X-Men (film series)

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X-Men
XMenTheCerebroCollection.jpg
Cover of X-Men: The Cerebro Collection, the 2014 Blu-ray box set of the first seven films
Produced by Lauren Shuler Donner
Starring See below
Production
company
Distributed by 20th Century Fox
Country United States
Language English
Budget $1,025,000,000 (7 films)
Box office $3,050,971,565 (7 films)

The X-Men film series consists of superhero films based on the Marvel Comics superhero team of the same name. 20th Century Fox obtained the film rights to the characters in 1994, and after numerous drafts, Bryan Singer was hired to direct X-Men (2000) and its sequel, X2 (2003). Singer left the potential third and fourth films, leaving Brett Ratner to direct X-Men: The Last Stand (2006).

After each film earned higher box-office grosses than its predecessor, several spin-off films were released. X-Men Origins: Wolverine (2009), directed by Gavin Hood, features Wolverine's origin story. X-Men: First Class (2011), directed by Matthew Vaughn, focuses on the origins of Professor X and Magneto. The Wolverine (2013), directed by James Mangold, follows Wolverine after the events of The Last Stand. The seventh film, X-Men: Days of Future Past (2014), featured the return of the original trilogy cast and Singer as director, serving as a sequel to both X-Men: The Last Stand and X-Men: First Class.

X-Men, X2, X-Men: First Class, and The Wolverine were met with positive reviews. In the cases of the former two, critics especially highlighted their dark, realistic tones, and subtexts dealing with discrimination and intolerance. X-Men: The Last Stand and X-Men Origins: Wolverine were met with mixed and negative reviews from critics, respectively, while X-Men: Days of Future Past was met with critical acclaim and became the highest-grossing film in the series.

With seven films released, the X-Men film series is the 12th highest-grossing film franchise of all-time, having grossed over US$3 billion worldwide. It is set to continue with a spin-off film, Deadpool, and a sequel to X-Men: Days of Future Past, X-Men: Apocalypse, in 2016, and a third Wolverine film in 2017.

Films[edit]

X-Men (2000)[edit]

Main article: X-Men (film)

The film introduces Wolverine and Rogue into the conflict between Professor Xavier's X-Men, and the Brotherhood of Mutants, led by Magneto. Magneto intends to mutate world leaders at a United Nations summit with a machine he has built, to bring about acceptance of mutantkind, but Xavier realizes this forced mutation will only result in their deaths.

In 1994, 20th Century Fox and producer Prawan Singh bought the film rights to the X-Men.[1] Andrew Kevin Walker was hired to write and James Cameron expressed interest in directing.[2] Eventually, Bryan Singer signed on to direct in July 1996. Though not a fan of the comic-books, Singer was fascinated by the analogies of prejudice and discrimination it offered.[1] John Logan, Joss Whedon, Ed Solomon, Christopher McQuarrie and David Hayter wrote the script, with Hayter receiving sole credit.[1][3] Principal photography began in September 1999 in Toronto, Canada and ended in March 2000.[4] The film was released on July 14, 2000.

X2: X-Men United (2003)[edit]

Main article: X2 (film)

In the film, Colonel William Stryker brainwashes and questions the imprisoned Magneto about Professor Xavier's mutant-locating machine, Cerebro. Stryker attacks the X-Mansion, and brainwashes Xavier into locating every mutant on the planet to kill them. The X-Men must team up with the Brotherhood and prevent Stryker's worldwide genocide.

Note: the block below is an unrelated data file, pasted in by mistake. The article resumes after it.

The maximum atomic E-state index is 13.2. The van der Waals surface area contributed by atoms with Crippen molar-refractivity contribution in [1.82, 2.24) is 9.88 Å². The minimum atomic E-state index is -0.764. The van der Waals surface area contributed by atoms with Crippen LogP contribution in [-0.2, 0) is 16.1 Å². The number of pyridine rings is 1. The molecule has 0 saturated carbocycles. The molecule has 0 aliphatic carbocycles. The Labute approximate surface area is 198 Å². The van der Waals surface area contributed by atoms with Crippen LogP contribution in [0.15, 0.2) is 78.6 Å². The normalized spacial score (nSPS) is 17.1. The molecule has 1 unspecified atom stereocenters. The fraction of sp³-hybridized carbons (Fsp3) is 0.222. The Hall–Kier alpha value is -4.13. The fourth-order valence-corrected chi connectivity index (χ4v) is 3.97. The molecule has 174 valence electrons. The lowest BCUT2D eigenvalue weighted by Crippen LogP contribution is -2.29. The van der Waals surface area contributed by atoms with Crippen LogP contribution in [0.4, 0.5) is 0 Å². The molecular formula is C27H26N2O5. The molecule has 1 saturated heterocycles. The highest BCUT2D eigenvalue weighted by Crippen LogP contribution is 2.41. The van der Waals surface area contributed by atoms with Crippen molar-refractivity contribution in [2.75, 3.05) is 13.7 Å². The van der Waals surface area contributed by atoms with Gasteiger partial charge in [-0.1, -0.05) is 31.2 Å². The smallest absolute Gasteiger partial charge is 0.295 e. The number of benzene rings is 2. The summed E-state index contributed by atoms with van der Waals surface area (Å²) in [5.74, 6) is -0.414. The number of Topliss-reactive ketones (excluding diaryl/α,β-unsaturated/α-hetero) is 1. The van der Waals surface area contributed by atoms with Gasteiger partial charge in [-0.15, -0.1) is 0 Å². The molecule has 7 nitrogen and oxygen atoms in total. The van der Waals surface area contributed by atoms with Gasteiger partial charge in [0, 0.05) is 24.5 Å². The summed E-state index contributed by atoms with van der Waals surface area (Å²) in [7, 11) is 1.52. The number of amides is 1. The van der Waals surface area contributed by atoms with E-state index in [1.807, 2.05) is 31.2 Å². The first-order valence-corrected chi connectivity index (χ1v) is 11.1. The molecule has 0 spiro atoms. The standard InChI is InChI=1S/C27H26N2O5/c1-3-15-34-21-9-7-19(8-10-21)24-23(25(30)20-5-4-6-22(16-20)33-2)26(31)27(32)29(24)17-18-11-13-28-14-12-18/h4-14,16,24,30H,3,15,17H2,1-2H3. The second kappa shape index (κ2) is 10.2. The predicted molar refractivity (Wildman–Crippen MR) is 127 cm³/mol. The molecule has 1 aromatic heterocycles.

Hayter and Zak Penn were hired to write their own scripts for the sequel which Singer would pick, with an aim to release the film in December 2002.[5][6] Michael Dougherty and Dan Harris were hired to re-write the script in February 2002, writing around 26 drafts and 150 on set.[7] Principal photography began in June 2002 in Vancouver, Canada and ended in November 2002. The film was released on May 2, 2003.[5]

X-Men: The Last Stand (2006)[edit]

Main article: X-Men: The Last Stand

In the film, a pharmaceutical company has developed a suppressor of the mutant gene, provoking controversy in the mutant community. Magneto declares war on the humans and retrieves his own weapon: Phoenix, who is the resurrected former X-Man, Jean Grey. A final battle between the X-Men and the Brotherhood ensues, and Wolverine must accept that in order to stop Grey, he will have to kill her.

Singer initially intended to shoot the film back-to-back with a fourth film, though he left in 2004 to direct Superman Returns.[8][9] Penn and Simon Kinberg were hired the following month. Whedon's Astonishing X-Men story "Gifted", featuring a mutant cure was suggested for the primary story. Matthew Vaughn came on board as director in February 2005,[10] but left due to the rushed production schedule.[11] Brett Ratner was later hired as director in June.[12] Principal photography began in August 2005 in Vancouver, Canada and ended in January 2006.[13] The film was released on May 26, 2006.

X-Men Origins: Wolverine (2009)[edit]

The film is a prequel and a spin-off focusing on the character Wolverine and his relationship with his half-brother Victor Creed, as well his time with Stryker's Team X, before and shortly after his skeleton was bonded with the indestructible metal adamantium.

David Benioff was hired to write the screenplay for the spin-off film Wolverine in October 2004.[14] Hugh Jackman became producer as well as star, and worked with Benioff on the script.[15] Ratner was negotiated by the studio to take the helm of Wolverine after directing X-Men: The Last Stand, but no agreement was made.[16] In July 2007, Gavin Hood was hired as director. Principal photography began in January 2008 in Queenstown, New Zealand and ended in May.[17] The film was released on May 1, 2009.

X-Men: First Class (2011)[edit]

Main article: X-Men: First Class

The film is a prequel set primarily in 1962 during the Cuban Missile Crisis, and focuses on the relationship between Charles Xavier and Erik Lensherr, and the origin of their groups — the X-Men and the Brotherhood, respectively.[18]